Groovy Goodness: Direct Field Access In (Super) Classes

When we use the property syntax of Groovy to get the value for a property, Groovy will actually try to invoke a get method for that property if it is available. So for example if we have the statement user.name actually user.getName() is invoked. If we want to reference a property field directly, so bypassing the get method, we must place an @ in front of the property field name. In the previous example we would write user.@name to get the field value directly. The same rules apply for setting a value for a property with the Groovy syntax. If we write user.name = 'mrhaki' then actually user.setName('mrhaki') is invoked. We can use the @ prefix also to set a value without invoking the set method for that property. So in our example it would be user.@name = 'mrhaki' and the setName method is not used.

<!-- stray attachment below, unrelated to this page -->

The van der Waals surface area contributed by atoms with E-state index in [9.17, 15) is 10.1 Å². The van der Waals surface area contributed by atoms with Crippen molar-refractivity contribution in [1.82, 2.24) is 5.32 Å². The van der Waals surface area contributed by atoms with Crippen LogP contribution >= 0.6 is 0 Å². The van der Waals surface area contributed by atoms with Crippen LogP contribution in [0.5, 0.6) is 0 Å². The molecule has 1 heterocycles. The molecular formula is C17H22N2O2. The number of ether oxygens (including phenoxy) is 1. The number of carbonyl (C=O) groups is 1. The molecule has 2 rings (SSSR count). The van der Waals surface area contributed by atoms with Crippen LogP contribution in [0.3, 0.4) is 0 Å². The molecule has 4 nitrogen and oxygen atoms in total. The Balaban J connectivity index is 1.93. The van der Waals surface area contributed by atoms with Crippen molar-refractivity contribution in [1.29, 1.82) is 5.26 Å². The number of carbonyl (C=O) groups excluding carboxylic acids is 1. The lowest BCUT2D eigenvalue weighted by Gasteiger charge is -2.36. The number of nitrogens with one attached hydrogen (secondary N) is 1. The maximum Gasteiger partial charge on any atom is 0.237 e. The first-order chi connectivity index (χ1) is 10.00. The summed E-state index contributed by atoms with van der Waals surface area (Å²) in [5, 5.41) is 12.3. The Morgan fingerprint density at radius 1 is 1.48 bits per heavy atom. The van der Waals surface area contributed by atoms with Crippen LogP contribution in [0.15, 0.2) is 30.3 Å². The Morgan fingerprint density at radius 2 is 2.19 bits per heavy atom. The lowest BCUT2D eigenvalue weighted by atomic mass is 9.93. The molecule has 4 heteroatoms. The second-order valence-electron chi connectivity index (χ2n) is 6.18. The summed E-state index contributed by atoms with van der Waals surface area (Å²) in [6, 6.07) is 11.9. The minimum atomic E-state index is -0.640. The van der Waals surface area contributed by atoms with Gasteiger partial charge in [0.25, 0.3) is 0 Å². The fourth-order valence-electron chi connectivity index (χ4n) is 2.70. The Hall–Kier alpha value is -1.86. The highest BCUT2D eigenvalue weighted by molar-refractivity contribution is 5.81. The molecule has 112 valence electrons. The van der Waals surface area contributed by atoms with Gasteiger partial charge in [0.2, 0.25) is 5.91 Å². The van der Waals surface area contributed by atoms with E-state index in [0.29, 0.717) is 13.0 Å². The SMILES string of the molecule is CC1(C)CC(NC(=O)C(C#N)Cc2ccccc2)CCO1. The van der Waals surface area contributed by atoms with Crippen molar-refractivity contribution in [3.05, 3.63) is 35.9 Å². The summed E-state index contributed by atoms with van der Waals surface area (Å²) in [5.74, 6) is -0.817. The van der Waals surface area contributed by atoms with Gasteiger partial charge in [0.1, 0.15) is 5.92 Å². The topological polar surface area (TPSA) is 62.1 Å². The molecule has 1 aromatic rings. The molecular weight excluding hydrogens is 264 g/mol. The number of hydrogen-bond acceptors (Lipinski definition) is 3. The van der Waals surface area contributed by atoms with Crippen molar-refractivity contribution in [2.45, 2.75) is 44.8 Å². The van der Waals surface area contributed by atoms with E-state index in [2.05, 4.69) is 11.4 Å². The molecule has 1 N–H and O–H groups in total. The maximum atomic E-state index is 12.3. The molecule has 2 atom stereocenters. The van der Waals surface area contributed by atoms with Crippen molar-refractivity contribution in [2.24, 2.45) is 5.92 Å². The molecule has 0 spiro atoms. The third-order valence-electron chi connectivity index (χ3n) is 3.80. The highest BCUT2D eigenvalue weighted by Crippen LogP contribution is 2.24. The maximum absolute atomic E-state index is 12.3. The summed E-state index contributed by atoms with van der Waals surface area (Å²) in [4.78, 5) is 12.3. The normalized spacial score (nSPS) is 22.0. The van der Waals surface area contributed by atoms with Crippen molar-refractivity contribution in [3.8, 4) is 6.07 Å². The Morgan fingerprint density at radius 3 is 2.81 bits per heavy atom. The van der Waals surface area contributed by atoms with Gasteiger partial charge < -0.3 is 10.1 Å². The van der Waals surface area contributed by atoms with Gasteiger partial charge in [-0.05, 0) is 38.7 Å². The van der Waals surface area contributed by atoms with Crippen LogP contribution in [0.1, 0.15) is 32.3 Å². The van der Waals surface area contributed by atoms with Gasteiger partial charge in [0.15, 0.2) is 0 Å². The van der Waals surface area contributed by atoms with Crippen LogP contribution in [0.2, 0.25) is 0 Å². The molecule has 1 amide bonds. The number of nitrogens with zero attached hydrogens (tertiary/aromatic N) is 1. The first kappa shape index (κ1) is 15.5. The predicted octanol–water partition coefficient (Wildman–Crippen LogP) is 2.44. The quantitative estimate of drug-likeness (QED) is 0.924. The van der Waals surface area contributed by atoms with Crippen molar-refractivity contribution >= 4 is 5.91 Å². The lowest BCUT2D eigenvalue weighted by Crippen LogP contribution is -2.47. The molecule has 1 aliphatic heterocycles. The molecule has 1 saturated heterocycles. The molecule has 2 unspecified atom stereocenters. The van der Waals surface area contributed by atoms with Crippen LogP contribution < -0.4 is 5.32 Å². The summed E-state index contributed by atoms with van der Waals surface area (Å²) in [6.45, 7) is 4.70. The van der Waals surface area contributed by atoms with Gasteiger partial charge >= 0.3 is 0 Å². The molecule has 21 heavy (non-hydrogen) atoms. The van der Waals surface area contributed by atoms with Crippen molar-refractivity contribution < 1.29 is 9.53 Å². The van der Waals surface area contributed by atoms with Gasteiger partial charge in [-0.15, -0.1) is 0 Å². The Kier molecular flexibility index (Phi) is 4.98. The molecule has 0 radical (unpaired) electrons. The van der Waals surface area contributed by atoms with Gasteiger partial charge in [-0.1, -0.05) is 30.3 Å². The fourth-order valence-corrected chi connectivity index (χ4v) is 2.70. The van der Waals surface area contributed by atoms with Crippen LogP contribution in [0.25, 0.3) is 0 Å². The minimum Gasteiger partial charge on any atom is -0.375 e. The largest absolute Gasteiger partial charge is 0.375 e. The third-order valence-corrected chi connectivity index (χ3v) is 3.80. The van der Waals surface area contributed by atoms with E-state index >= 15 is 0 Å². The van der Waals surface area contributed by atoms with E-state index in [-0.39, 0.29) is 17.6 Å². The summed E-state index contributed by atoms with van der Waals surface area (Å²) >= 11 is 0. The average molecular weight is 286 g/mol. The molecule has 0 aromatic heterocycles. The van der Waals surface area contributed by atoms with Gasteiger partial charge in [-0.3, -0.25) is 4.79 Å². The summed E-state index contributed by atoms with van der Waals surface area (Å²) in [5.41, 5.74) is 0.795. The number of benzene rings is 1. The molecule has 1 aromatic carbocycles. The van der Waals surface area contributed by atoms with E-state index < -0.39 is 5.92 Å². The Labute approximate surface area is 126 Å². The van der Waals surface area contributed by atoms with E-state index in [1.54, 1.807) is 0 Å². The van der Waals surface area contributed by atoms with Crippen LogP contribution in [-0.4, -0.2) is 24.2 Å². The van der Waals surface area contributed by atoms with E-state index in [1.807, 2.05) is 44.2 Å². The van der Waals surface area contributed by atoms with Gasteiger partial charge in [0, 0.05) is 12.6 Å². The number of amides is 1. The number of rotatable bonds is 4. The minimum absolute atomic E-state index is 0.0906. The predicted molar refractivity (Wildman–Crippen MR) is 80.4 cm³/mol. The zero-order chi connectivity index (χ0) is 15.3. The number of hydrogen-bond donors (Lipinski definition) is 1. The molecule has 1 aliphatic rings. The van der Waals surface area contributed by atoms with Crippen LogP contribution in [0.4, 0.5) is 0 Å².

In the following example we have a class Person with a name property. We add a getName method which formats the name field and returns the value. In a subclass User we access the name property from the super class using the Groovy property syntax and with the @ prefix:

Written with Groovy 2.4.7.

Original blog post

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About mrhaki

My name is Hubert A. Klein Ikkink also known as mrhaki. I work at the great IT company JDriven. Here I work on projects with Groovy & Grails, Gradle and Spring. At JDriven we focus on SpringSource technologies. All colleagues want to learn new technologies, support craftmanship and are very eager to learn. This is truly a great environment to work in. You can contact me via Google+ or @mrhaki.

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